Right?

But….if you’ve followed us then you know….it didn’t end well.

From May 18th to January 4th we fought every 1% complication and extreme side effect. A 12 week relapse that NONE of our doctors had ever seen before and catastrophic brain damage that was so rare….it wasn’t even on the side effect list. In fact, it was SO rare that she was the ONLY CHILD LIVING IN AMERICA (maybe in the world) with early onset relapsed Lymphoma and this severe chemo toxicity. And that fact came straight from the doctor at Duke University who CREATED THE DRUG.

So to put it simply….we got screwed. That’s a tacky way to say it but….it is what it is.

And we remained positive that we had a long road ahead…but that she would beat it and be this huge miraculous testimony.

So long story short…she died. Less than 9 months after that night on May 18th in the ER, she was gone. After enduring so much more than she ever should’ve had to endure.

But does that mean she still didn’t have a miraculous testimony?

According to the World view, yeah that’s what Death at 2 years old means but, not to us. We know that even though her being gone sucks so much, that her Life and even her death meant so much more than we could’ve ever planned for her. I could go on and on with example after example of that but, this is already getting kind of long and wordy so I encourage you to go back and read the stories of her. Because she very much was and IS a miraculous testimony of the love, sovereignty, and faithfulness of God.

You know, we live in the reality that we’ve had three lives. Before cancer. During Cancer. And now.

It’s not ‘After Cancer’ because once your life has been closely touched by it…or by any serious/chronic disease I’d imagine…there is no ‘after’…there’s just now.

I know families with children in remission and others who are ‘off treatment’. I know men and women who are years without disease. But….they all know the same thing…that remission doesn’t mean a whole lot. It means they don’t CURRENTLY have disease in their body. And don’t misunderstand me….that’s amazing! Remission and off treatment are HUGE and important and a relief. But. There’s always the next blood-work appointment whether it’s once a month or once a year….you’re never done with the cancer. You’re never done with making sure it’s gone.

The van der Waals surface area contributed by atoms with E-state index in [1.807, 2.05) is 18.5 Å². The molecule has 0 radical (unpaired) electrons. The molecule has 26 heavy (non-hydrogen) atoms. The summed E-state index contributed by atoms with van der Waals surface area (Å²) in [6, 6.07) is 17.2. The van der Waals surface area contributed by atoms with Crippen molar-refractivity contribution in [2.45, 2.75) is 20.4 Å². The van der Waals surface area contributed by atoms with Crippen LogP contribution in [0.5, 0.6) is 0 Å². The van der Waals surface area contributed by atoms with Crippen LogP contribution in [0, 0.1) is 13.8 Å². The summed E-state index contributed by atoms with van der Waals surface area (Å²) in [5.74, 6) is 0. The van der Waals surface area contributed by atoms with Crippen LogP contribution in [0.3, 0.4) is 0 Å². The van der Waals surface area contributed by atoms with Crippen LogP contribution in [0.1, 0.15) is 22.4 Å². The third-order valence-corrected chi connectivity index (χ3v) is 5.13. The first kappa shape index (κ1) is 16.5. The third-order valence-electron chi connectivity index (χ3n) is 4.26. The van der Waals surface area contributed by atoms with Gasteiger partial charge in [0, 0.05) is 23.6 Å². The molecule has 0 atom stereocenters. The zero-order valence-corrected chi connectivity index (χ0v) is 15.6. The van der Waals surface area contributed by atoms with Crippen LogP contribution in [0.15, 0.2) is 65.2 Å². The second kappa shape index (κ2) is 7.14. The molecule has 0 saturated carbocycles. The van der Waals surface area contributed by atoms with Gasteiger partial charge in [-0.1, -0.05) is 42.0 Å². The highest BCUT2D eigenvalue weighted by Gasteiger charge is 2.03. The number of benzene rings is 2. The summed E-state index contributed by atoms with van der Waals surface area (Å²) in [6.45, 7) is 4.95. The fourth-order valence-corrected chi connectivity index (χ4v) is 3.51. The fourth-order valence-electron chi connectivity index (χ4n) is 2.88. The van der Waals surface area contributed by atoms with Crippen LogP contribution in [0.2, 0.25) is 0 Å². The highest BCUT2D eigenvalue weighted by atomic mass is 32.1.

For us it’s not much different. Even though Sophie is gone and done with cancer, we aren’t. We don’t sit and dwell on it waiting for a terrible diagnosis but It creeps in in moments of doubt and fear.

It comes when I wait for my routine prenatal blood work. Why haven’t they called yet? Is it because I’m dying? It came in the form of horrible dreams that Connor had a tumor in his chest on his ultrasound. It came when Jonathan had a bad cold and I NEEDED him to get a chest X-ray just in case. It came when my friend’s 2 year old had high fever and leg pain and I went into a panic terrified he had leukemia (he didn’t.) I can’t even think about the first time Connor gets a cough that won’t go away without starting to sweat.

Cancer seems to find us now…we hear it all the time. Most medicine commercials have ‘lymphoma’ as a possible side effect. St. Jude commercials come on literally all the time. My best friend’s dad has Metastatic Melanoma. My chiropractor’s 2 year old was diagnosed with Leukemia. My sister’s best friend just beat Lymphoma for the 3rd time. It’s time for my annual dermatologist skin check. And on and on and on it goes……because there is no ‘after’ cancer. Even when the one with cancer isn’t here anymore.

But God.

We couldn’t deal with the anxiety and fear without the Faith that He has us in His hand. That even if the worst happens, Again, that God is still Bigger than all of it. And no matter what the last 2 years has brought….and it’s brought a lot…. but still through it all, He is Bigger.

He was bigger before cancer.

He was bigger during Cancer.

He’s still Bigger now and will continue to be Bigger forever.

Baby Brother’s Big Scan

I’d be lying if I said that this pregnancy has been easy. Ironically, it’s been physically an absolute dream so far-completely different that the first 18 weeks with Sophie. Not being on full restricted bed rest with constant hemorrhaging…obviously that’s been amazing. And I knew that mentally and emotionally this would be hard…adding hormone overload to to grief was never going to be fun. It’s been harder than I anticipated.

Trying to balance extreme sadness with extreme joy without feeling guilty about it. Managing such big feelings of loss and wanting to prepare for something new. Being completely torn with so badly wanting another girl but, also being really excited for something new with a sweet boy.

It’s been a rollercoaster.

So naturally, I’ve been a nervous and anxious wreck leading up to our big 18 week anatomy ultrasound. All I’ve wanted was to see fingers and toes and healthy organs. I’ve been terrified that they’d find a giant softball sized tumor in his chest like his sister’s. I’ve needed to lay eyes on him.

Yesterday, we got that.

Connor is absolutely perfect. He’s measuring exactly where he should be. His brain, heart, and other systems are all perfect. There’s no tumors. He’s just a tiny, sweet little boy….he’s DEFINITELY a boy.

He even looks a lot like Sophie’s 18 week ultrasound. And we are so thankful. It made it even more real. Seeing him looking like a real human-and he’s ok…it took a weight off I didn’t even realize was there.